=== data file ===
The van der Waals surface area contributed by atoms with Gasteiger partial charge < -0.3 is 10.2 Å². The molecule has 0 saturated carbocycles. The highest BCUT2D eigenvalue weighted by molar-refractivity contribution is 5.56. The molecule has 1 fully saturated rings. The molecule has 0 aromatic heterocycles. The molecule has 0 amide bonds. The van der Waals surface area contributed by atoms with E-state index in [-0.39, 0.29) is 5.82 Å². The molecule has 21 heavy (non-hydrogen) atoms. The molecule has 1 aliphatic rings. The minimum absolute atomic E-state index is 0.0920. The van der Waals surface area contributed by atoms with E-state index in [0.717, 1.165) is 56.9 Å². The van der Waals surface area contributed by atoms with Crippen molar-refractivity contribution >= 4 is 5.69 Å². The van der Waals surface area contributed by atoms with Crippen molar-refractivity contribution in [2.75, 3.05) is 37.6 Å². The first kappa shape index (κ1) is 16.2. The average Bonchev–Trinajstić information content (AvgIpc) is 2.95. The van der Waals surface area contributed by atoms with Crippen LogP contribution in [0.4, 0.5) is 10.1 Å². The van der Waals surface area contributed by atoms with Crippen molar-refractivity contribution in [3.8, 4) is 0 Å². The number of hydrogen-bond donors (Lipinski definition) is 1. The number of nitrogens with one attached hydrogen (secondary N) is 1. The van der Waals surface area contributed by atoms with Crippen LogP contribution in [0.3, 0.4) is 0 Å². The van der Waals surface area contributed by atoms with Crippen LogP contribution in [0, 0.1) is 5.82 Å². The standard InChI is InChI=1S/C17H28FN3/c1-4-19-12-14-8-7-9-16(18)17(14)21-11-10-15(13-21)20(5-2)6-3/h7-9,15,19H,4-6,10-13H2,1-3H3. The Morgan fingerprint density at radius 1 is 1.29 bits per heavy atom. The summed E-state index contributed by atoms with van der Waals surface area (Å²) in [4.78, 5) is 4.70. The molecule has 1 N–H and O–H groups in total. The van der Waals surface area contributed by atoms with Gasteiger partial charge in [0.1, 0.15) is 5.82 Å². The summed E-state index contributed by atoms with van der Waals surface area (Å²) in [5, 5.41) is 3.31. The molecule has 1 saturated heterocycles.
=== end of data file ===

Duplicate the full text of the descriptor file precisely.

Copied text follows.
The van der Waals surface area contributed by atoms with Gasteiger partial charge < -0.3 is 10.2 Å². The molecule has 0 saturated carbocycles. The highest BCUT2D eigenvalue weighted by molar-refractivity contribution is 5.56. The molecule has 1 fully saturated rings. The molecule has 0 aromatic heterocycles. The molecule has 0 amide bonds. The van der Waals surface area contributed by atoms with E-state index in [-0.39, 0.29) is 5.82 Å². The molecule has 21 heavy (non-hydrogen) atoms. The molecule has 1 aliphatic rings. The minimum absolute atomic E-state index is 0.0920. The van der Waals surface area contributed by atoms with E-state index in [0.717, 1.165) is 56.9 Å². The van der Waals surface area contributed by atoms with Crippen molar-refractivity contribution >= 4 is 5.69 Å². The van der Waals surface area contributed by atoms with Crippen molar-refractivity contribution in [2.75, 3.05) is 37.6 Å². The first kappa shape index (κ1) is 16.2. The average Bonchev–Trinajstić information content (AvgIpc) is 2.95. The van der Waals surface area contributed by atoms with Crippen LogP contribution in [0.4, 0.5) is 10.1 Å². The van der Waals surface area contributed by atoms with Crippen molar-refractivity contribution in [3.8, 4) is 0 Å². The number of hydrogen-bond donors (Lipinski definition) is 1. The number of nitrogens with one attached hydrogen (secondary N) is 1. The van der Waals surface area contributed by atoms with Crippen LogP contribution in [0.3, 0.4) is 0 Å². The van der Waals surface area contributed by atoms with Crippen LogP contribution in [0, 0.1) is 5.82 Å². The standard InChI is InChI=1S/C17H28FN3/c1-4-19-12-14-8-7-9-16(18)17(14)21-11-10-15(13-21)20(5-2)6-3/h7-9,15,19H,4-6,10-13H2,1-3H3. The Morgan fingerprint density at radius 1 is 1.29 bits per heavy atom. The summed E-state index contributed by atoms with van der Waals surface area (Å²) in [4.78, 5) is 4.70. The molecule has 1 N–H and O–H groups in total. The van der Waals surface area contributed by atoms with Gasteiger partial charge in [0.1, 0.15) is 5.82 Å². The summed E-state index contributed by atoms with van der Waals surface area (Å²) in [5, 5.41) is 3.31. The molecule has 1 saturated heterocycles.